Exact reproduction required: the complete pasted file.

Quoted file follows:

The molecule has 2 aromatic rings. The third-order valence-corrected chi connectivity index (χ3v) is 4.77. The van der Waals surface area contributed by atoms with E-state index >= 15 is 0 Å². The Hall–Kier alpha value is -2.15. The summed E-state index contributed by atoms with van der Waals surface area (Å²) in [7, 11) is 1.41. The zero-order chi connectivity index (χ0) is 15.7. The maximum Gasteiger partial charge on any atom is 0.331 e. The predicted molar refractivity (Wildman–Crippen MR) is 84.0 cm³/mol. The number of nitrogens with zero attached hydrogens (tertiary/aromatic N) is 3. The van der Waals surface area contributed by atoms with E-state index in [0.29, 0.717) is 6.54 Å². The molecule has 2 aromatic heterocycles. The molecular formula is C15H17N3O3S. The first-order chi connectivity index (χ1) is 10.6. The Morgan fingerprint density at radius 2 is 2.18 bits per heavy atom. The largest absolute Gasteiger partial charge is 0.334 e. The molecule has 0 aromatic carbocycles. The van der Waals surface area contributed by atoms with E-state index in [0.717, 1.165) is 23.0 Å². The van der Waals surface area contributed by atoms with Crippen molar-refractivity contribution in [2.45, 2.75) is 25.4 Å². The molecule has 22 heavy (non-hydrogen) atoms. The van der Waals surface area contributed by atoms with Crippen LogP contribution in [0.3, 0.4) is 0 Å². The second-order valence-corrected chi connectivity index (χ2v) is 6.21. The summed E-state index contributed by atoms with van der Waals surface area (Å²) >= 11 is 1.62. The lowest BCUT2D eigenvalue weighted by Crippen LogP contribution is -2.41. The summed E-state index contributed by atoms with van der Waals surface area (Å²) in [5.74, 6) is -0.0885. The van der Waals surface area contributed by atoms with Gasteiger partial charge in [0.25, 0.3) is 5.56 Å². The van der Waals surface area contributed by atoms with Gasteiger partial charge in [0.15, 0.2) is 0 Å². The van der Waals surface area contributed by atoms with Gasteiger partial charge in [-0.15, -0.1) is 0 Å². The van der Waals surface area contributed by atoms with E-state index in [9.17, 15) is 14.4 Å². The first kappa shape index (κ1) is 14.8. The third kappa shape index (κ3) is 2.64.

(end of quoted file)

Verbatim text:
The molecule has 2 aromatic rings. The third-order valence-corrected chi connectivity index (χ3v) is 4.77. The van der Waals surface area contributed by atoms with E-state index >= 15 is 0 Å². The Hall–Kier alpha value is -2.15. The summed E-state index contributed by atoms with van der Waals surface area (Å²) in [7, 11) is 1.41. The zero-order chi connectivity index (χ0) is 15.7. The maximum Gasteiger partial charge on any atom is 0.331 e. The predicted molar refractivity (Wildman–Crippen MR) is 84.0 cm³/mol. The number of nitrogens with zero attached hydrogens (tertiary/aromatic N) is 3. The van der Waals surface area contributed by atoms with E-state index in [0.29, 0.717) is 6.54 Å². The molecule has 2 aromatic heterocycles. The molecular formula is C15H17N3O3S. The first-order chi connectivity index (χ1) is 10.6. The Morgan fingerprint density at radius 2 is 2.18 bits per heavy atom. The largest absolute Gasteiger partial charge is 0.334 e. The molecule has 0 aromatic carbocycles. The van der Waals surface area contributed by atoms with E-state index in [0.717, 1.165) is 23.0 Å². The van der Waals surface area contributed by atoms with Crippen molar-refractivity contribution in [2.45, 2.75) is 25.4 Å². The molecule has 22 heavy (non-hydrogen) atoms. The van der Waals surface area contributed by atoms with Crippen LogP contribution in [0.3, 0.4) is 0 Å². The second-order valence-corrected chi connectivity index (χ2v) is 6.21. The summed E-state index contributed by atoms with van der Waals surface area (Å²) >= 11 is 1.62. The lowest BCUT2D eigenvalue weighted by Crippen LogP contribution is -2.41. The summed E-state index contributed by atoms with van der Waals surface area (Å²) in [5.74, 6) is -0.0885. The van der Waals surface area contributed by atoms with Gasteiger partial charge in [0.25, 0.3) is 5.56 Å². The van der Waals surface area contributed by atoms with Gasteiger partial charge in [0.15, 0.2) is 0 Å². The van der Waals surface area contributed by atoms with Gasteiger partial charge in [-0.15, -0.1) is 0 Å². The van der Waals surface area contributed by atoms with E-state index in [9.17, 15) is 14.4 Å². The first kappa shape index (κ1) is 14.8. The third kappa shape index (κ3) is 2.64.